I had close to no knowledge as to what Rage of Bahamut: Genesis was before watching it but it managed to take me by surprise and made for an enjoyable, grand adventure with a likeable cast of characters, outstanding animation and thrilling battles accompanied by an excellent English Dub.
Rage of Bahamut takes place in the world of Mistarcia where humans, Gods and demons live together after the dragon Bahamut threatened to destroy them all, and the only way to seal him away was to band together against a more powerful force. It follows bounty hunter Favaro as he spends his days chasing down bounties and then spending his money at the end of each day on booze whilst his childhood friend, Kaiser, is always tracking him down as a knight who was previously humiliated by Favaro.
Favaro is quickly overwhelmed by one of his bounties when a mysterious woman, Amira, appears and uses her demon powers to protect him, and Favaro then finds himself owing her and begins his journey to help her find her mother. What he doesn’t realise is that she’s being chased by all manner of people as she carries half of a key that could allow Bahamut to be freed.
Rage of Bahamut surprised me with its engaging cast where great strides were taken in giving each character a suitable amount of development over only 12 episodes, and I find myself missing the cast now that it’s over. Favaro and Kaiser’s rivalry is humourous but once they cross swords, it’s clear that both are formidable combatants who are fighting to win. Amira comes out of her shell over the course of the series and I grew fond of her and was invested in her journey to find her mother which is all she’s wanted, but events keep playing against her and it seems like she’ll never reunite with her mother again. Although the overarching story is made clear, there are sub-plots which are equally intriguing and I found myself enraptured by the sad tale of Necromancer Rita’s story in the first half of the season.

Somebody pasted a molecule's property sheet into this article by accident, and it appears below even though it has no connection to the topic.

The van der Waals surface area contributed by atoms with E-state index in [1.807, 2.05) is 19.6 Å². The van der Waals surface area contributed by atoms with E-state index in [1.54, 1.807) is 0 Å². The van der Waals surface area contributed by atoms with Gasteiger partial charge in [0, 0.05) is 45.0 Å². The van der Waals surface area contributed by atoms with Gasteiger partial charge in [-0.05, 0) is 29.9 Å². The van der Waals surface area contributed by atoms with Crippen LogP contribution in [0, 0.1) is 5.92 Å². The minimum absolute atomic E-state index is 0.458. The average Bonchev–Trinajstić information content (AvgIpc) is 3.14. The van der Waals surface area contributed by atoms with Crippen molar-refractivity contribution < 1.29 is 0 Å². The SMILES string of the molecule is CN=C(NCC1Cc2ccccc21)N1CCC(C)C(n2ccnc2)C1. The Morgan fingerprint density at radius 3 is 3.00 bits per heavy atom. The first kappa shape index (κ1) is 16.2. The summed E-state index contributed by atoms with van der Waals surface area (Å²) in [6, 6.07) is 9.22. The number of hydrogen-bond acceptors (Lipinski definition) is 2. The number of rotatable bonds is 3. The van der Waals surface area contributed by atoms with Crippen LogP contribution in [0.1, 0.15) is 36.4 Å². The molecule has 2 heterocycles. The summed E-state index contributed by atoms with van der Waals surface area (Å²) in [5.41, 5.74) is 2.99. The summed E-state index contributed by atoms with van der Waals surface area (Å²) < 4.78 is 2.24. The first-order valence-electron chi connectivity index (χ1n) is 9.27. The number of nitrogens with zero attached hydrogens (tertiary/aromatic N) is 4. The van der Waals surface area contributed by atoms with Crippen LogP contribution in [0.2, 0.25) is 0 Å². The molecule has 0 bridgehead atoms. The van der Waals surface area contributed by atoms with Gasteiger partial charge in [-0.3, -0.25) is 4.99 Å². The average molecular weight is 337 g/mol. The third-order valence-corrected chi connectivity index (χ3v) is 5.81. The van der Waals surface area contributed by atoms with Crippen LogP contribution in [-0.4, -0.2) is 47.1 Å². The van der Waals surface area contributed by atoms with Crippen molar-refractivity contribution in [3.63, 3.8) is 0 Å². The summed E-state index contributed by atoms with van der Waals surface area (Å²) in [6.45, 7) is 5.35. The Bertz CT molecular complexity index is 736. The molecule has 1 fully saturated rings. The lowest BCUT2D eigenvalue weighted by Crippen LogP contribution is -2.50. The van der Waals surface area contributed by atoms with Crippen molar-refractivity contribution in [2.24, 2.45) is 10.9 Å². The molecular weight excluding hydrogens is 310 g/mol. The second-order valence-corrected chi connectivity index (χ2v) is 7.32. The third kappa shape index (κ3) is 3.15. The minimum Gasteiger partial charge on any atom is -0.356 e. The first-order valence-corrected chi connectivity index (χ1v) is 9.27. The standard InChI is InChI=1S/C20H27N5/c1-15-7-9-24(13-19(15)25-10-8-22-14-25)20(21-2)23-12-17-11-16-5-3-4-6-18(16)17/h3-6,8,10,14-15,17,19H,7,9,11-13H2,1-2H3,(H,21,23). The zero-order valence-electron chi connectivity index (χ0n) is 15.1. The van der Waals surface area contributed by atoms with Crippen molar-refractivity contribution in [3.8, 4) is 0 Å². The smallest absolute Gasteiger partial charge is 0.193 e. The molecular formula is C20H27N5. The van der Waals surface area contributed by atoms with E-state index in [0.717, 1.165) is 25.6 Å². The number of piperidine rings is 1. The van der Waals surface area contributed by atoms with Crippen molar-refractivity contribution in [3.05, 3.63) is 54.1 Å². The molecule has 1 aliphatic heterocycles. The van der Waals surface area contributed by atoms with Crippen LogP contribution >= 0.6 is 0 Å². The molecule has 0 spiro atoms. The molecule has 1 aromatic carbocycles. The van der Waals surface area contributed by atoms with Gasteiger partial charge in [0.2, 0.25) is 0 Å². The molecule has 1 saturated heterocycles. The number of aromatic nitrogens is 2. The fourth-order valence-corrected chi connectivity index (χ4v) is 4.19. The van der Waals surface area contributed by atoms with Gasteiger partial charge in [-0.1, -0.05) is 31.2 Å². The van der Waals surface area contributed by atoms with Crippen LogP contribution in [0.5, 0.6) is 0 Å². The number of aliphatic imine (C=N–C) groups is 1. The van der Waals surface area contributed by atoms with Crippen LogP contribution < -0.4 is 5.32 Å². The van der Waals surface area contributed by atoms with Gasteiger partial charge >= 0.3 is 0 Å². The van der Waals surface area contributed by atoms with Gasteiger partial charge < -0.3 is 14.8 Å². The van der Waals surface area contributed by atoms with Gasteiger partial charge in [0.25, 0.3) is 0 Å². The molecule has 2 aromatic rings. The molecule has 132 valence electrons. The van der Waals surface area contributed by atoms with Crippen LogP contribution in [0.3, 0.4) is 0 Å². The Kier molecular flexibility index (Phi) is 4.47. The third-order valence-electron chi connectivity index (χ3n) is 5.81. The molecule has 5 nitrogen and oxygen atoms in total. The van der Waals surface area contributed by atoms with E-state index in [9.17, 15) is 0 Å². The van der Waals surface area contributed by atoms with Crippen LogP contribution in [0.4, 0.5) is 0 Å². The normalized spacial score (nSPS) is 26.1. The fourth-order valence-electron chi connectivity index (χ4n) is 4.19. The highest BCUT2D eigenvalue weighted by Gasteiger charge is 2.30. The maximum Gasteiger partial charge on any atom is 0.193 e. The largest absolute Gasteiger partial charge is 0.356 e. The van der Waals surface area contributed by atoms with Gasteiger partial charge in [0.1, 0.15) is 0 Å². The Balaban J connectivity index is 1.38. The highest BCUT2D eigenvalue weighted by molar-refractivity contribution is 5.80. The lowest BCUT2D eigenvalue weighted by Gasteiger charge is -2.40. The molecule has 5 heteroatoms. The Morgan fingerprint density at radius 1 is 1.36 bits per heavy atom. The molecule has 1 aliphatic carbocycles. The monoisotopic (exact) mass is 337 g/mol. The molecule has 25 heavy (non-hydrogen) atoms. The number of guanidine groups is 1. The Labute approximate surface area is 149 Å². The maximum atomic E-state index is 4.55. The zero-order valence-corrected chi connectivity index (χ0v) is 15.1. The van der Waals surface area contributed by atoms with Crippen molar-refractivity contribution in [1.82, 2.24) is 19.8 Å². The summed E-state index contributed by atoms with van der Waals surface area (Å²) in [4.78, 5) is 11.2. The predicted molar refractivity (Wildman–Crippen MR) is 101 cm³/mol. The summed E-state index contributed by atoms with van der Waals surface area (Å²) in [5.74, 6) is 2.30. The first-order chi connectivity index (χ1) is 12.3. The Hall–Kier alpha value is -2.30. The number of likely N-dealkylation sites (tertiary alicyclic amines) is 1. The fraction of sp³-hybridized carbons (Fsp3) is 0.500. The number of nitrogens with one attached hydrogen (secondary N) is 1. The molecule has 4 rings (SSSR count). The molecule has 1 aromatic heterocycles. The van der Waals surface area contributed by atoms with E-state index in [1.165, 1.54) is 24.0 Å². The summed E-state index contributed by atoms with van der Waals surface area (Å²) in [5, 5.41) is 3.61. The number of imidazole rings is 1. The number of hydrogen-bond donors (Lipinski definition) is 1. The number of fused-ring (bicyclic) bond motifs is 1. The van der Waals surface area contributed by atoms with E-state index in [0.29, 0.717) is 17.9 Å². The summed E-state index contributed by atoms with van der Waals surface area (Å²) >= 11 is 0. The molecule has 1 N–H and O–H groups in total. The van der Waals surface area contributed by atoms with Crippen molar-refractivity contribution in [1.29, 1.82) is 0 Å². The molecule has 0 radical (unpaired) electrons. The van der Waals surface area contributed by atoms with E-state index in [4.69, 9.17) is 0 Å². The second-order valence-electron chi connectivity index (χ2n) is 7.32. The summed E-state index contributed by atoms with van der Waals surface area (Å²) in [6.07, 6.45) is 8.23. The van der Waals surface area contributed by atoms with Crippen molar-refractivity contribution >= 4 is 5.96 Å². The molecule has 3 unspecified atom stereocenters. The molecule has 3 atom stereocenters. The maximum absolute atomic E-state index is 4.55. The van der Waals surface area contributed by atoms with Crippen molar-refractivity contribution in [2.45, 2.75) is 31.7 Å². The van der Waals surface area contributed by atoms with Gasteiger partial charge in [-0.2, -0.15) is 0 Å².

Rage of Bahamut is visually gorgeous and is among studio MAPPA’s best works. Due to its setting and character models that are a lot more realistic, Rage of Bahamut could pass as a Western animation with anime inspiration and would make for a great anime to introduce to people who aren’t familiar with anime. The epic scale of the story is reflected in the grand-scale battles where intense 1-on-1 battles take place regularly whilst it culminates in a battle between hundreds of people – and a massive dragon. The ED is absolutely beautiful and quickly became a favourite of mine, along with the shows wonderful and unique art style.
Rage of Bahamut features one of those outstanding English Dubs that even the most hardcore of sub-purists will struggle to fault it. Ian Sinclair perfectly fits the smooth, cheerful Favaro whilst Chris Rager brings the proud Kaiser to life in a way that I just love. Tia Ballard helps Amira to be the lovable, energetic character that she is too. As stated earlier, the ED features a song that’s as catchy and peaceful as the visuals, and the soundtrack as a whole seamlessly blends into the show whether it’s action or humour.
Rage of Bahamut: Genesis took me by surprise and I know very little about the card game that it’s based on, and very little about the anime itself before watching it. However, I found myself really enjoying the anime and it makes for an easy recommendation for those looking for something with a solid story and character development, and something that’s a great blend of action, comedy and fantasy. A season season has been confirmed and now I get to happily join those who are looking forward to it!
- Super Mario Odyssey Celebrates its One Year Anniversary - October 28, 2018
- Dragon Ball Z KAI Final Chapters Review (Anime) - October 28, 2018
- Resident Evil 2 Remake Gets a Steelbook Edition in Europe - October 24, 2018